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APP 2013 Honors - Medical Marijuana in DC

APP 2013 Honors: Evaluation of the Medical Marijuana Program in Washington DC

By: Stephen Collett, Thomas Gariffo, Marisa Hernandez-Morgan

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When the voters of the District of Columbia passed the Legalization of Marijuana for Medical Treatment Initiative in 1998, the jurisdiction became one of the first in the nation to approve medical marijuana. Although intervention by Congress delayed further progress until July 2010, officials are now in the process of implementing the law. Goals include facilitating patient access, ensuring safety and privacy, preventing diversion of marijuana for purposes outside the allowed provisions of the law, and demonstrating sufficient care and respect to prevent interference by federal authorities.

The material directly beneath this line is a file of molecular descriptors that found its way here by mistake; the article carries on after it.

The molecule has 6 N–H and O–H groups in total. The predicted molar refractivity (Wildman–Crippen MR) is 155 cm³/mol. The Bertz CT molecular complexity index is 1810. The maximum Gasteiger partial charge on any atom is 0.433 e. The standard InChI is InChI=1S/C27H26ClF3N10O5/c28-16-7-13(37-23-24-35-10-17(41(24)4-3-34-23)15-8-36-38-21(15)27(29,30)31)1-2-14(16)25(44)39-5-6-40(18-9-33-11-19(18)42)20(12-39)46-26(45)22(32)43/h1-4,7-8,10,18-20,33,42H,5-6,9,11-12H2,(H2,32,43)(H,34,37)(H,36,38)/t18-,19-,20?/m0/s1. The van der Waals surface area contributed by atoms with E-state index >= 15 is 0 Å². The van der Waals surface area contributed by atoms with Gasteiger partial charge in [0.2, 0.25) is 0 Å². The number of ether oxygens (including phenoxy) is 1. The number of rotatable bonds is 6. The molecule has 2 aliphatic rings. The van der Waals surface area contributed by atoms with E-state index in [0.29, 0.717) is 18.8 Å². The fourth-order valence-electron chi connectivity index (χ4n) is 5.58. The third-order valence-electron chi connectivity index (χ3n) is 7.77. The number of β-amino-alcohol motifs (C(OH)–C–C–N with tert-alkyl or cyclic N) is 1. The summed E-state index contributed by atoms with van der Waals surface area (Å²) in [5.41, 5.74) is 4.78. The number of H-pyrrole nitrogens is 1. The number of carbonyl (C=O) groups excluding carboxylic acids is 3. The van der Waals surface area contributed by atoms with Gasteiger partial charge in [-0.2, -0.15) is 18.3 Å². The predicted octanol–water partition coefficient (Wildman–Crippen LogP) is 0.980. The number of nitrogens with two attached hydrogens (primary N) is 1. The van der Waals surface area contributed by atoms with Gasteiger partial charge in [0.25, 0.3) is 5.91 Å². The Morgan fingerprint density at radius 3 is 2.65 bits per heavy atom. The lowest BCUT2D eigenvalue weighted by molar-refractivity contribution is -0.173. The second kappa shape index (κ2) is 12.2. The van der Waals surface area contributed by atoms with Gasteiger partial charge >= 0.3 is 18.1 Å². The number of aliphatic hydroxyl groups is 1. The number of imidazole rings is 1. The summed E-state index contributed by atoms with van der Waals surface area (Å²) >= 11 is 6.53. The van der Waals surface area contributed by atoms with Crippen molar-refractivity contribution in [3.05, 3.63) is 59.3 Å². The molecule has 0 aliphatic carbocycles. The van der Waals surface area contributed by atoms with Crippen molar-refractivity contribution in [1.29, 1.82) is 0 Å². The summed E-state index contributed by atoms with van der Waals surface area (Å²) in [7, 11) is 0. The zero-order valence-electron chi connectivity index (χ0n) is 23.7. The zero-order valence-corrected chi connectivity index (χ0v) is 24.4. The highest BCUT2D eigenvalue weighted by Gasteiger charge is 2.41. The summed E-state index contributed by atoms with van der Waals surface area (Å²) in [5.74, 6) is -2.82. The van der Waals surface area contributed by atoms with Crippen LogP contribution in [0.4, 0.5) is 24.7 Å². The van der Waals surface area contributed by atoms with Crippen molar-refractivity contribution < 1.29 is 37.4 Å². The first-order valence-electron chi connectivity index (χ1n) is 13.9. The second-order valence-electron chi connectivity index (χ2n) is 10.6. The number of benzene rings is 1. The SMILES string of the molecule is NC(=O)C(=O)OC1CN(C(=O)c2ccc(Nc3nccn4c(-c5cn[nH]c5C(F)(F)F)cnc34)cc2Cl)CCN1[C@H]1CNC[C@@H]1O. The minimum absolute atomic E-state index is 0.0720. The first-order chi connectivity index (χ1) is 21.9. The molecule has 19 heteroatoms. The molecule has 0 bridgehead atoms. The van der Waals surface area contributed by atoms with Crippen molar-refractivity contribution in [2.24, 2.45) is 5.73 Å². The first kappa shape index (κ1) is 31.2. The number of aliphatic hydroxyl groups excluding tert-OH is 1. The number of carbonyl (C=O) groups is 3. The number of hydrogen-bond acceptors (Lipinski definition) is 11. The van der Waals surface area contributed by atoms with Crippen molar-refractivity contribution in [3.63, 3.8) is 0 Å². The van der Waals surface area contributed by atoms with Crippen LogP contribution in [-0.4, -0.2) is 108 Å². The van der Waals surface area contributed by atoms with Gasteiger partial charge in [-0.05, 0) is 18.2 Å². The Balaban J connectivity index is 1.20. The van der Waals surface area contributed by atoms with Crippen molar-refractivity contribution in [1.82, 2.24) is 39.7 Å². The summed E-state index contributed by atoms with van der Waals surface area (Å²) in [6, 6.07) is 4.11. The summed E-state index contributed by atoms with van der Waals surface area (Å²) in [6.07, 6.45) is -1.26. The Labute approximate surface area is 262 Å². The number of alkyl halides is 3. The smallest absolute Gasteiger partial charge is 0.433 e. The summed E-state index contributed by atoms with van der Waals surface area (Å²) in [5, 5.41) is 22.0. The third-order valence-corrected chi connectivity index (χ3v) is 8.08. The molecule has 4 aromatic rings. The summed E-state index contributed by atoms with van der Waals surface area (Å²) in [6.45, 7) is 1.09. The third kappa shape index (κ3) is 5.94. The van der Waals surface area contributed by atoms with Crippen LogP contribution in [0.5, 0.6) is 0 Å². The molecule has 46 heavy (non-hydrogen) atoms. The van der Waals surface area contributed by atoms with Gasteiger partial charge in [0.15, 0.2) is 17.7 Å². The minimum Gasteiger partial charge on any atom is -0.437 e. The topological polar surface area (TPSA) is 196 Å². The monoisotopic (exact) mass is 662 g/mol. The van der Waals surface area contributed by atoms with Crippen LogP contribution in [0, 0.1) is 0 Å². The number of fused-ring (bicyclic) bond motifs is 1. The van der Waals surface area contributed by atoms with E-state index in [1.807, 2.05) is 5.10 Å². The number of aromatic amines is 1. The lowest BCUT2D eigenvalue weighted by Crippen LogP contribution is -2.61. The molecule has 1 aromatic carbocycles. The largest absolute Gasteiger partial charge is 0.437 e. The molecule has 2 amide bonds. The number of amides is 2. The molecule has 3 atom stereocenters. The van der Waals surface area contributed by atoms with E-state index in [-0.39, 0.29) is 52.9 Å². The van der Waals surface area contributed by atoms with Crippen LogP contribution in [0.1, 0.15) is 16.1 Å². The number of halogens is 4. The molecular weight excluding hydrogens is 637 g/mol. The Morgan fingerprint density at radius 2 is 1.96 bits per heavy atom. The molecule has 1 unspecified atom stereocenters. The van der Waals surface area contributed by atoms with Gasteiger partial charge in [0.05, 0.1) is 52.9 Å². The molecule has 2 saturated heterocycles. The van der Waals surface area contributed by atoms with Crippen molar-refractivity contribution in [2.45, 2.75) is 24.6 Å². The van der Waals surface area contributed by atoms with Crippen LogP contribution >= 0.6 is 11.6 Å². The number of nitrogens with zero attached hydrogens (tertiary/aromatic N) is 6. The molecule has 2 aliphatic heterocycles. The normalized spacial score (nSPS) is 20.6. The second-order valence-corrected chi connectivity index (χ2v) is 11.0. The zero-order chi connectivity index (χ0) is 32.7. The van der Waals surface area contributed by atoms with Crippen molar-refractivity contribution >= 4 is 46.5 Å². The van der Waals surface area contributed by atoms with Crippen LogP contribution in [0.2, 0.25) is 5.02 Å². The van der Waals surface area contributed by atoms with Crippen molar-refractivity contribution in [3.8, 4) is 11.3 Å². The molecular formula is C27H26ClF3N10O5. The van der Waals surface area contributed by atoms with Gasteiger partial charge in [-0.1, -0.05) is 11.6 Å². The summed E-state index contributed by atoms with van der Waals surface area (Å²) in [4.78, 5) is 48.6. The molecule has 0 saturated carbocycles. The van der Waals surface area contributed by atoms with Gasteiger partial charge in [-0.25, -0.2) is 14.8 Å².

The Office of the Attorney General and other Washington, D.C. policy makers face decisions that include a trade-off between the goal of preventing diversion, the goal of facilitating patient access and goals that seek to accomplish other objectives. In order to assist in making these decisions, this report includes an analysis and comparison of the D.C. medical marijuana program to that of other states, identification of likely points of diversion for non-medical purposes, suggested alternatives to prevent diversion, and recommendations with respect to other matters including patient access and formation of the Medical Marijuana Advisory Committee.